New Delhi, May 18: A dose of Pfizer's COVID-19 vaccine to people who already received a first shot of Oxford-AstraZeneca's vaccine is "highly safe and effective", a study on mixing coronavirus vaccines has said. Conducted by Spain's state-backed Carlos III Health Institute, the Combivacs study found the presence of IgG antibodies in the bloodstream was between 30 and 40 times higher in people who got the follow-up Pfizer shot than in a control group who only received a first dose of Oxford-AstraZeneca's vaccine. Pfizer, Moderna COVID-19 Vaccines Effective Against Coronavirus Variants Found in India: Study.
According to a report by Reuters, around 670 volunteers, who aged between 18-59 and had been vaccinated with a first dose of AstraZeneca's vaccine participated in the study. Of them, 450 participants were given Pfizer's COVID-19 vaccine as their second dose instead of AstraZeneca's. The study found that the presence of neutralising antibodies surged sevenfold after a Pfizer dose, significantly more than the doubling effect observed if a person receives AstraZeneca's second dose. What is the Moderna COVID-19 Vaccine? Does It Work, and is It Safe?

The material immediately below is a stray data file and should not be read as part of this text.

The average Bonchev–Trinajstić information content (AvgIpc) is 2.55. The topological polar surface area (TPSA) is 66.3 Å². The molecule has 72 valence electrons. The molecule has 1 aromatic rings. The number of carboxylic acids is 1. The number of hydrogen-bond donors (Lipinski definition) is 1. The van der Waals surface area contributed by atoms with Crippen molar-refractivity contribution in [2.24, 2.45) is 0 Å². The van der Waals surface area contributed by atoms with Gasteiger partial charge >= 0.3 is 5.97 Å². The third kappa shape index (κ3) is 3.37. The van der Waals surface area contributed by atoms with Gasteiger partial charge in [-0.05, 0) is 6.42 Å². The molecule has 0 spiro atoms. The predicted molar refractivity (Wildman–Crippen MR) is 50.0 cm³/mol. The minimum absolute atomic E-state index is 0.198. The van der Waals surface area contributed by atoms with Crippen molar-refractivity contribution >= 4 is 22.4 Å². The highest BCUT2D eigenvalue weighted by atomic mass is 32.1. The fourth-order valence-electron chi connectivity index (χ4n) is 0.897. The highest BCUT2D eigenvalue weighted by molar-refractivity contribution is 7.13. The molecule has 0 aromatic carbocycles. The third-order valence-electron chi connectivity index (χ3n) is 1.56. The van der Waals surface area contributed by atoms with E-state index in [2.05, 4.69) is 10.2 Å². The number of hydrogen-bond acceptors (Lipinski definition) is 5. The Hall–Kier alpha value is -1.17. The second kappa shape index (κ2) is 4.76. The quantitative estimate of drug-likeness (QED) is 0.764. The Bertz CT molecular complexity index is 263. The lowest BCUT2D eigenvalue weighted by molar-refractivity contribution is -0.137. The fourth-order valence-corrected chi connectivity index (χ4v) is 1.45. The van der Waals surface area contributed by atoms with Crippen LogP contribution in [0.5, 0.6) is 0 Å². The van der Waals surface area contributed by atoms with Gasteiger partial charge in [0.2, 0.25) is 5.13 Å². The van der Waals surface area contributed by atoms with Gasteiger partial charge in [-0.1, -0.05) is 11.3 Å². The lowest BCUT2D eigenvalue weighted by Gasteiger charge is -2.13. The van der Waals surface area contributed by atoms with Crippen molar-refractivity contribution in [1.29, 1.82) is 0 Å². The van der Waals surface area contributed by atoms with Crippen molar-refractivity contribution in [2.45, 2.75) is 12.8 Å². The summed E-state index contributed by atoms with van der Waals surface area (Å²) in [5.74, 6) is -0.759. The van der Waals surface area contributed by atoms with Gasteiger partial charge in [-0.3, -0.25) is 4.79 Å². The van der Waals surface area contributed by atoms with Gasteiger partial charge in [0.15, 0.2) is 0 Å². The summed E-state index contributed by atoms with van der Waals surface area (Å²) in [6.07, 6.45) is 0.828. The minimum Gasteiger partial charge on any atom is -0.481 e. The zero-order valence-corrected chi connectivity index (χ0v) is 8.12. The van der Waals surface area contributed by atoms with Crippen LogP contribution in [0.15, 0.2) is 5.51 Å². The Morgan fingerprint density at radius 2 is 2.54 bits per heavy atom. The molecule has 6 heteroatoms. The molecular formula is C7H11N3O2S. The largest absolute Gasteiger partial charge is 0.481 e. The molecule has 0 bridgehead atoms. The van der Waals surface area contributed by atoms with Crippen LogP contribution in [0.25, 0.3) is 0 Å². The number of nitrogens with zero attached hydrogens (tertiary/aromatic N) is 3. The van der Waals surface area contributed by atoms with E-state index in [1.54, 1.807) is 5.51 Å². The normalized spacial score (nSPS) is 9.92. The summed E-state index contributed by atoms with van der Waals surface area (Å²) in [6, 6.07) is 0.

"These are not symptoms that can be considered serious," Dr Magdalena Campins, one of the study's leaders, was quoted as saying. Only 1.7 per cent of the participants showed severe side effects after mixing the vaccines. The side effects were limited to headaches, muscle pain and general malaise, she added. "Today's results support the possibility of vaccinating patients who have received the first dose from AstraZeneca, but the decision is not up to the investigators of this study," Jesus Antonio Frias, clinical director at Carlos III, said.
Earlier this month, results of a preliminary study published in the Lancet also showed that mixing COVID-19 vaccine doses - second dose from a different brand than the first - is safe, but may present more frequent mild side-effects such as a headache, chills or a fever.